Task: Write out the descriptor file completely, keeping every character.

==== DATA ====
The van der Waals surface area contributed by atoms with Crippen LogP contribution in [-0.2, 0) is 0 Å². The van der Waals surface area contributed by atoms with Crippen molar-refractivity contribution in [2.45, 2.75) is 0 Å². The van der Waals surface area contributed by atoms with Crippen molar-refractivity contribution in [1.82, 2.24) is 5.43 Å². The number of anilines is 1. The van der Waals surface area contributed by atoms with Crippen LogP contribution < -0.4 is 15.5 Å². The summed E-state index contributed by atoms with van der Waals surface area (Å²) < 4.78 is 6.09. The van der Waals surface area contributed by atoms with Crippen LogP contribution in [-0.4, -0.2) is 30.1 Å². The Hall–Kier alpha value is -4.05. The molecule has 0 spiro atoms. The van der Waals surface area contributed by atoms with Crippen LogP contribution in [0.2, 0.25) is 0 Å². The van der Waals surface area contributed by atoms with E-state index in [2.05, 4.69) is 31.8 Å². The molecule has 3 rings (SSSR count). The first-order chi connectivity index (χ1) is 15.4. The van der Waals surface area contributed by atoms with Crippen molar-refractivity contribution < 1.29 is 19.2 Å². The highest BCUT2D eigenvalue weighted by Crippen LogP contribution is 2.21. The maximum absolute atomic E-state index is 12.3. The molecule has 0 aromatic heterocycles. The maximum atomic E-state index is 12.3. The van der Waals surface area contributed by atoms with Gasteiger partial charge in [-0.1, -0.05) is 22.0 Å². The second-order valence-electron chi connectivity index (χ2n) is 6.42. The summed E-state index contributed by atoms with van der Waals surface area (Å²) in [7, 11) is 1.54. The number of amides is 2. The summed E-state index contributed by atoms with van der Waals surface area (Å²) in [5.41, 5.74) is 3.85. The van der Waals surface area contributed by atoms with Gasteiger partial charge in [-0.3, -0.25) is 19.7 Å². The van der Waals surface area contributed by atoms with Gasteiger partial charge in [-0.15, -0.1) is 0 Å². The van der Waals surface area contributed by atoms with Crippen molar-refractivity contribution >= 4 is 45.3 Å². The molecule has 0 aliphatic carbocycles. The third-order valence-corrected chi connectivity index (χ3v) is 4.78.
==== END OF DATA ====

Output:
The van der Waals surface area contributed by atoms with Crippen LogP contribution in [-0.2, 0) is 0 Å². The van der Waals surface area contributed by atoms with Crippen molar-refractivity contribution in [2.45, 2.75) is 0 Å². The van der Waals surface area contributed by atoms with Crippen molar-refractivity contribution in [1.82, 2.24) is 5.43 Å². The number of anilines is 1. The van der Waals surface area contributed by atoms with Crippen LogP contribution < -0.4 is 15.5 Å². The summed E-state index contributed by atoms with van der Waals surface area (Å²) < 4.78 is 6.09. The van der Waals surface area contributed by atoms with Crippen LogP contribution in [-0.4, -0.2) is 30.1 Å². The Hall–Kier alpha value is -4.05. The molecule has 0 spiro atoms. The van der Waals surface area contributed by atoms with Crippen LogP contribution in [0.2, 0.25) is 0 Å². The van der Waals surface area contributed by atoms with E-state index in [2.05, 4.69) is 31.8 Å². The molecule has 3 rings (SSSR count). The first-order chi connectivity index (χ1) is 15.4. The van der Waals surface area contributed by atoms with Crippen molar-refractivity contribution < 1.29 is 19.2 Å². The highest BCUT2D eigenvalue weighted by Crippen LogP contribution is 2.21. The maximum absolute atomic E-state index is 12.3. The molecule has 0 aromatic heterocycles. The maximum atomic E-state index is 12.3. The van der Waals surface area contributed by atoms with Gasteiger partial charge in [-0.1, -0.05) is 22.0 Å². The second-order valence-electron chi connectivity index (χ2n) is 6.42. The summed E-state index contributed by atoms with van der Waals surface area (Å²) in [7, 11) is 1.54. The number of amides is 2. The summed E-state index contributed by atoms with van der Waals surface area (Å²) in [5.41, 5.74) is 3.85. The van der Waals surface area contributed by atoms with Gasteiger partial charge in [-0.3, -0.25) is 19.7 Å². The van der Waals surface area contributed by atoms with Gasteiger partial charge in [-0.15, -0.1) is 0 Å². The van der Waals surface area contributed by atoms with Crippen molar-refractivity contribution >= 4 is 45.3 Å². The molecule has 0 aliphatic carbocycles. The third-order valence-corrected chi connectivity index (χ3v) is 4.78.